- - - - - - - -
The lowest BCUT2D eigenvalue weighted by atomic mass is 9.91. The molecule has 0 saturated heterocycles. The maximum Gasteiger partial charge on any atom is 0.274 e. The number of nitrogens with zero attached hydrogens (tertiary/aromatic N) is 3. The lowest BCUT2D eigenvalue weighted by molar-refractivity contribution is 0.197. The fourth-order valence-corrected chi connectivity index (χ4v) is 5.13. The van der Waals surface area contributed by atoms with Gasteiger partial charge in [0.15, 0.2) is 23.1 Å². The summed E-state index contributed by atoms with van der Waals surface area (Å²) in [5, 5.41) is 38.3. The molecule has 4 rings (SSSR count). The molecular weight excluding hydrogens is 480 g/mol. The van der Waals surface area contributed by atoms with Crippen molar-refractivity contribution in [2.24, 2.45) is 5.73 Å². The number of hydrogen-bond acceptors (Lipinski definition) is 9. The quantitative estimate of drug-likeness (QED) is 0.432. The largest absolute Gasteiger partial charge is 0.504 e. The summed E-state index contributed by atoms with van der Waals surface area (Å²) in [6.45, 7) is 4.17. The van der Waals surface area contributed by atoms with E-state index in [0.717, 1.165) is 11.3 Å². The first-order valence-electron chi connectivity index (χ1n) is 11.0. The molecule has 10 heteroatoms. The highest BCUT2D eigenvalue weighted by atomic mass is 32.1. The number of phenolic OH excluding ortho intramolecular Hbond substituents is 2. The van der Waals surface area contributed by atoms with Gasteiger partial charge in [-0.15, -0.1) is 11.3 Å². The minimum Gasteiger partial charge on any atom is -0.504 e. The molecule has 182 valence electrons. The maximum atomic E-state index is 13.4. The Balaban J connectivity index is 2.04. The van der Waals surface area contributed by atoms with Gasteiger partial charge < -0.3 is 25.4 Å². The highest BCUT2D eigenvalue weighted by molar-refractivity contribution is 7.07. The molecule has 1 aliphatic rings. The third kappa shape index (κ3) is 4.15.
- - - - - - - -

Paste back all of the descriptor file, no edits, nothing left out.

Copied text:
The lowest BCUT2D eigenvalue weighted by atomic mass is 9.91. The molecule has 0 saturated heterocycles. The maximum Gasteiger partial charge on any atom is 0.274 e. The number of nitrogens with zero attached hydrogens (tertiary/aromatic N) is 3. The lowest BCUT2D eigenvalue weighted by molar-refractivity contribution is 0.197. The fourth-order valence-corrected chi connectivity index (χ4v) is 5.13. The van der Waals surface area contributed by atoms with Gasteiger partial charge in [0.15, 0.2) is 23.1 Å². The summed E-state index contributed by atoms with van der Waals surface area (Å²) in [5, 5.41) is 38.3. The molecule has 4 rings (SSSR count). The molecular weight excluding hydrogens is 480 g/mol. The van der Waals surface area contributed by atoms with Crippen molar-refractivity contribution in [2.24, 2.45) is 5.73 Å². The number of hydrogen-bond acceptors (Lipinski definition) is 9. The quantitative estimate of drug-likeness (QED) is 0.432. The largest absolute Gasteiger partial charge is 0.504 e. The summed E-state index contributed by atoms with van der Waals surface area (Å²) in [6.45, 7) is 4.17. The van der Waals surface area contributed by atoms with E-state index in [0.717, 1.165) is 11.3 Å². The first-order valence-electron chi connectivity index (χ1n) is 11.0. The molecule has 10 heteroatoms. The highest BCUT2D eigenvalue weighted by atomic mass is 32.1. The number of phenolic OH excluding ortho intramolecular Hbond substituents is 2. The van der Waals surface area contributed by atoms with Gasteiger partial charge in [-0.15, -0.1) is 11.3 Å². The minimum Gasteiger partial charge on any atom is -0.504 e. The molecule has 182 valence electrons. The maximum atomic E-state index is 13.4. The Balaban J connectivity index is 2.04. The van der Waals surface area contributed by atoms with Gasteiger partial charge < -0.3 is 25.4 Å². The highest BCUT2D eigenvalue weighted by molar-refractivity contribution is 7.07. The molecule has 1 aliphatic rings. The third kappa shape index (κ3) is 4.15.